A method for selective and rapid reversible manipulation of neuronal activity is important for parsing out the relationship between prefrontal cortical (PFC) neuronal activity and cognition. Recent optogenetic technologies, which allow neurons to respond to specific wavelengths of light with action potential output, are now providing a significant advance in our ability to control the activity of select cell populations and neural circuits in behaving animals1. These tools allow for bidirectional control over the neuronal activity2. To date, the majority of optogenetic experiments have used transgenic, virally-mediated, or a combination of the two approaches in mice3–5. Here we use virally-mediated gene delivery of the light-responsive proteins ChR26 or halorhodopsin7 in Sprague-Dawley rat PFC PL pyramidal neurons. Expression of ChR2 and NpHR enables neurons to be depolarized and silenced by pulses of blue and green light, respectively. We tested how well PL pyramidal neurons expressing ChR2 followed pulses (10 ms) of blue light delivered at 20 Hz (fidelity). Given the potential importance of long duration light delivery for a variety of protocols we determined if stable responses could be elicited from individual neurons for at least 2 hrs. Lastly, we tested green light-induced silencing of spontaneously active NpHR expressing PL neurons to determine if network-driven action potential activity could be silenced continuously for 10 seconds, thus establishing the feasibility of long duration silencing for behavioral testing.
Materials and methods
Male Sprague-Dawley rats (6–8 weeks) were housed in pairs on a 12-h light/dark cycle. Rats were allowed to acclimate to colony conditions for 7–10 days prior to surgery. All animal procedures were approved by the Institutional Animal Care and Use Committee of University of Colorado at Boulder.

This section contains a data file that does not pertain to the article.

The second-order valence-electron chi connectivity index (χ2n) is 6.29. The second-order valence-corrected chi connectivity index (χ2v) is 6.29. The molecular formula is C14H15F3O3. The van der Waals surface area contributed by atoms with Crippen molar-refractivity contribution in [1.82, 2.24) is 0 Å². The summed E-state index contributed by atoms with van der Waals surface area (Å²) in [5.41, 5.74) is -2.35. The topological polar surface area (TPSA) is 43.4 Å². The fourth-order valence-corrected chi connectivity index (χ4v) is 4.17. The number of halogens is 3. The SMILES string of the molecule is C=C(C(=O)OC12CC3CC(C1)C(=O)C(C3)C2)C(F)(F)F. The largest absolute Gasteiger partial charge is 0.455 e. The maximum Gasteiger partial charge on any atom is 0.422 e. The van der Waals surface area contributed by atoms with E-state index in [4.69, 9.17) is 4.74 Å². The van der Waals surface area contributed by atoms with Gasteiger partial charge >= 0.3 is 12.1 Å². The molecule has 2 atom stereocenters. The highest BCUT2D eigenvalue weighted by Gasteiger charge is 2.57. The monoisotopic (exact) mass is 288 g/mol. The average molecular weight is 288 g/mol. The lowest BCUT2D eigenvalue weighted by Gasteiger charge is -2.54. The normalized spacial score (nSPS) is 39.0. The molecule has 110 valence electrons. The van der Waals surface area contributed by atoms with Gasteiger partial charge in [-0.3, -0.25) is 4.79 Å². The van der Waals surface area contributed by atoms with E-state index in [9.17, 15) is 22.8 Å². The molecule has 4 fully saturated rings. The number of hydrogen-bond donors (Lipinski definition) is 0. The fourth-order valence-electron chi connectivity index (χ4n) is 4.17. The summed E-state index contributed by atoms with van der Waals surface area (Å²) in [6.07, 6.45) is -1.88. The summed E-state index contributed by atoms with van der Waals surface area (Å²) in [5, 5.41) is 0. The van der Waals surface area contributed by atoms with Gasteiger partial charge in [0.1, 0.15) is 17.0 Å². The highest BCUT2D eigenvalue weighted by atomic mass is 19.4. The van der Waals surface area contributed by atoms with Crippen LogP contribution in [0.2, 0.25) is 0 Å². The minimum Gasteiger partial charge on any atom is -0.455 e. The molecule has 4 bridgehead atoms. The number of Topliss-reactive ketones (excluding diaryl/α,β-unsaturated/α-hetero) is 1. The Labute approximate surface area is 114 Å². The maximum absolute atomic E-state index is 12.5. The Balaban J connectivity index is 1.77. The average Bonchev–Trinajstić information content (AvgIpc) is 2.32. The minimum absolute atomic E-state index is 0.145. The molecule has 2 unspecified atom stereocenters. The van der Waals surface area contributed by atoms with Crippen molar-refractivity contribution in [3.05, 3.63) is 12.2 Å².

An AAV vector carrying the opsin gene encoding the light-gated nonselective cation channel ChR2 or the light-driven third generation chloride pump NpHR under the control of the excitatory neuron-specific promoter CaMKllα (AAV-CaMKllα-ChR2-eYFP or AAV-CaMKllα-eNpHR3.0-eYFP) was injected into the PL (A/P: +2.7 mm; M/L: ±0.5; D/V: -2.2 mm) using a 10 μl syringe and a thin 31 gauge metal needle with a beveled tip (Hamilton Company). The total injection volume (1 μl) and rate (0.1 μl/min) were controlled with a microinjection pump (UMP3-1, World Precision Instruments). The virus titer was 3 × 1012 particles/ml.
For simultaneous extracellular recording and light delivery, we developed a custom-made optrode consisting of a tungsten electrode (1~1.5 MΩ, MicroProbes) attached to an optical fiber (200 μm core diameter, 0.48 NA, Thorlabs). First, a tungsten electrode was attached to a glass capillary tube. An optical fiber was then inserted into the capillary tube and fixed loosely to the electrode using suture thread. Position of the fiber tip was adjusted so that the center-to-center distance between the electrode tip and the fiber tip was ~300 μm.
In vivo extracellular recording
Each rat transduced in the PL with ChR2 or NpHR was anesthetized with urethane (1.5 g/kg, i.p.), and a small hole was made on the skull above the PL. An optrode was then carefully lowered through the hole until emergence of optically evoked or inhibited signals. Recorded signals were band-pass filtered (0.3–8 kHz), amplified (ExAmp-20K, Kation Scientific), digitized at 20 kHz (NI USB-6009, National Instruments), and stored in personal computer using custom software (LabVIEW, National Instruments). The custom software was also used for controlling a blue (473 nm) or green (532 nm) single diode laser (Shanghai Laser & Optics Century Co.).
To test the functionality of ChR2-transduced PL, we performed in vivo extracellular recordings from PL neurons during delivery of blue light. Indeed, PL neurons showed spiking with perfect fidelity by the blue-light pulse trains at various frequencies (1–20 Hz) in ChR2-transduced PL (n=8, Figure 1a).